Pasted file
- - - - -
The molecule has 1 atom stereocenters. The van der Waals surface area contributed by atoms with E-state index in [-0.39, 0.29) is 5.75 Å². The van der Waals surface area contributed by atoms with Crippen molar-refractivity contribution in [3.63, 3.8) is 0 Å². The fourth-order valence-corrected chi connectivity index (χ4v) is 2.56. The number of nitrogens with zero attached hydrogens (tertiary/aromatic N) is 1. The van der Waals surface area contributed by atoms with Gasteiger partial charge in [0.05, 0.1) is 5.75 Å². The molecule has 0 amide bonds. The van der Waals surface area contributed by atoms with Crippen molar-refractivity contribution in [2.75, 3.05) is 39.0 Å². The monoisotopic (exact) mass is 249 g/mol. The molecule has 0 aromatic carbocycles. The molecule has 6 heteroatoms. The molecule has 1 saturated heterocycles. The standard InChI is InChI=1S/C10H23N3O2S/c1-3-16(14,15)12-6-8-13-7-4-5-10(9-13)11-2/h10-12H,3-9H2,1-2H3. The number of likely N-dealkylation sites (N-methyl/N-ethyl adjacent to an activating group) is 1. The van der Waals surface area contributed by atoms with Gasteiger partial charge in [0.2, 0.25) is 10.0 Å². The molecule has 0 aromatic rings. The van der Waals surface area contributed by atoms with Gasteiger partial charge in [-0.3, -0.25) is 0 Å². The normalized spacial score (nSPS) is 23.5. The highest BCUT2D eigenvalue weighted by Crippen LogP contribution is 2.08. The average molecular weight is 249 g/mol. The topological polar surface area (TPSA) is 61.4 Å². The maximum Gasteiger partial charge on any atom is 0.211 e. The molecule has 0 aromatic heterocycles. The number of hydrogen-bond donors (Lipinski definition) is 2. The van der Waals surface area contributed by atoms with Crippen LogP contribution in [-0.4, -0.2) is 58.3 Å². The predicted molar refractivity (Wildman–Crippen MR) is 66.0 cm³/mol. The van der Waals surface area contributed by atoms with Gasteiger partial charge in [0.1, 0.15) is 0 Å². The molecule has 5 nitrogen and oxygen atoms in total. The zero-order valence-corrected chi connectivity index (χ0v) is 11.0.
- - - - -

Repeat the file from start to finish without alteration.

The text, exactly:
The molecule has 1 atom stereocenters. The van der Waals surface area contributed by atoms with E-state index in [-0.39, 0.29) is 5.75 Å². The van der Waals surface area contributed by atoms with Crippen molar-refractivity contribution in [3.63, 3.8) is 0 Å². The fourth-order valence-corrected chi connectivity index (χ4v) is 2.56. The number of nitrogens with zero attached hydrogens (tertiary/aromatic N) is 1. The van der Waals surface area contributed by atoms with Gasteiger partial charge in [0.05, 0.1) is 5.75 Å². The molecule has 0 amide bonds. The van der Waals surface area contributed by atoms with Crippen molar-refractivity contribution in [2.75, 3.05) is 39.0 Å². The monoisotopic (exact) mass is 249 g/mol. The molecule has 0 aromatic carbocycles. The molecule has 6 heteroatoms. The molecule has 1 saturated heterocycles. The standard InChI is InChI=1S/C10H23N3O2S/c1-3-16(14,15)12-6-8-13-7-4-5-10(9-13)11-2/h10-12H,3-9H2,1-2H3. The number of likely N-dealkylation sites (N-methyl/N-ethyl adjacent to an activating group) is 1. The van der Waals surface area contributed by atoms with Gasteiger partial charge in [0.2, 0.25) is 10.0 Å². The molecule has 0 aromatic rings. The van der Waals surface area contributed by atoms with Gasteiger partial charge in [-0.3, -0.25) is 0 Å². The normalized spacial score (nSPS) is 23.5. The highest BCUT2D eigenvalue weighted by Crippen LogP contribution is 2.08. The average molecular weight is 249 g/mol. The topological polar surface area (TPSA) is 61.4 Å². The maximum Gasteiger partial charge on any atom is 0.211 e. The molecule has 0 aromatic heterocycles. The number of hydrogen-bond donors (Lipinski definition) is 2. The van der Waals surface area contributed by atoms with Crippen LogP contribution in [-0.4, -0.2) is 58.3 Å². The predicted molar refractivity (Wildman–Crippen MR) is 66.0 cm³/mol. The van der Waals surface area contributed by atoms with Gasteiger partial charge in [0.1, 0.15) is 0 Å². The molecule has 5 nitrogen and oxygen atoms in total. The zero-order valence-corrected chi connectivity index (χ0v) is 11.0.